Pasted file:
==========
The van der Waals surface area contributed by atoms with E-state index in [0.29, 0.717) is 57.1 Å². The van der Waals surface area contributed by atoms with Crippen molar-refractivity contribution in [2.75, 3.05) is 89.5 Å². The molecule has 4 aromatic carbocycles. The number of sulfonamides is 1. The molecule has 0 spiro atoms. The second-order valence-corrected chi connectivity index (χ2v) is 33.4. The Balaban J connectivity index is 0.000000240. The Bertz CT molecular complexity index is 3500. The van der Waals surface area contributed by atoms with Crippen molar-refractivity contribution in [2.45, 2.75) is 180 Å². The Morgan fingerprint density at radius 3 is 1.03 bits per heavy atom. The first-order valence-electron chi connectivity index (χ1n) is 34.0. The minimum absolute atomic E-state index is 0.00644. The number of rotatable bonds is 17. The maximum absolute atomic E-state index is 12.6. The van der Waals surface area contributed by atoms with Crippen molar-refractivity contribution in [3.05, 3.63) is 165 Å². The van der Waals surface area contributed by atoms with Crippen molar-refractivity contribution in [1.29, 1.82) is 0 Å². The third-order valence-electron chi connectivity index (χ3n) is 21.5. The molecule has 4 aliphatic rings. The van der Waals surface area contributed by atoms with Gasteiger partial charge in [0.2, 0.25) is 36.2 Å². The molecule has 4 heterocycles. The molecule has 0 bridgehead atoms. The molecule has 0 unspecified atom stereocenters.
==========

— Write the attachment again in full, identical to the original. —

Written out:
The van der Waals surface area contributed by atoms with E-state index in [0.29, 0.717) is 57.1 Å². The van der Waals surface area contributed by atoms with Crippen molar-refractivity contribution in [2.75, 3.05) is 89.5 Å². The molecule has 4 aromatic carbocycles. The number of sulfonamides is 1. The molecule has 0 spiro atoms. The second-order valence-corrected chi connectivity index (χ2v) is 33.4. The Balaban J connectivity index is 0.000000240. The Bertz CT molecular complexity index is 3500. The van der Waals surface area contributed by atoms with Crippen molar-refractivity contribution in [2.45, 2.75) is 180 Å². The Morgan fingerprint density at radius 3 is 1.03 bits per heavy atom. The first-order valence-electron chi connectivity index (χ1n) is 34.0. The minimum absolute atomic E-state index is 0.00644. The number of rotatable bonds is 17. The maximum absolute atomic E-state index is 12.6. The van der Waals surface area contributed by atoms with Crippen molar-refractivity contribution in [3.05, 3.63) is 165 Å². The van der Waals surface area contributed by atoms with Crippen molar-refractivity contribution in [1.29, 1.82) is 0 Å². The third-order valence-electron chi connectivity index (χ3n) is 21.5. The molecule has 4 aliphatic rings. The van der Waals surface area contributed by atoms with Gasteiger partial charge in [0.2, 0.25) is 36.2 Å². The molecule has 4 heterocycles. The molecule has 0 bridgehead atoms. The molecule has 0 unspecified atom stereocenters.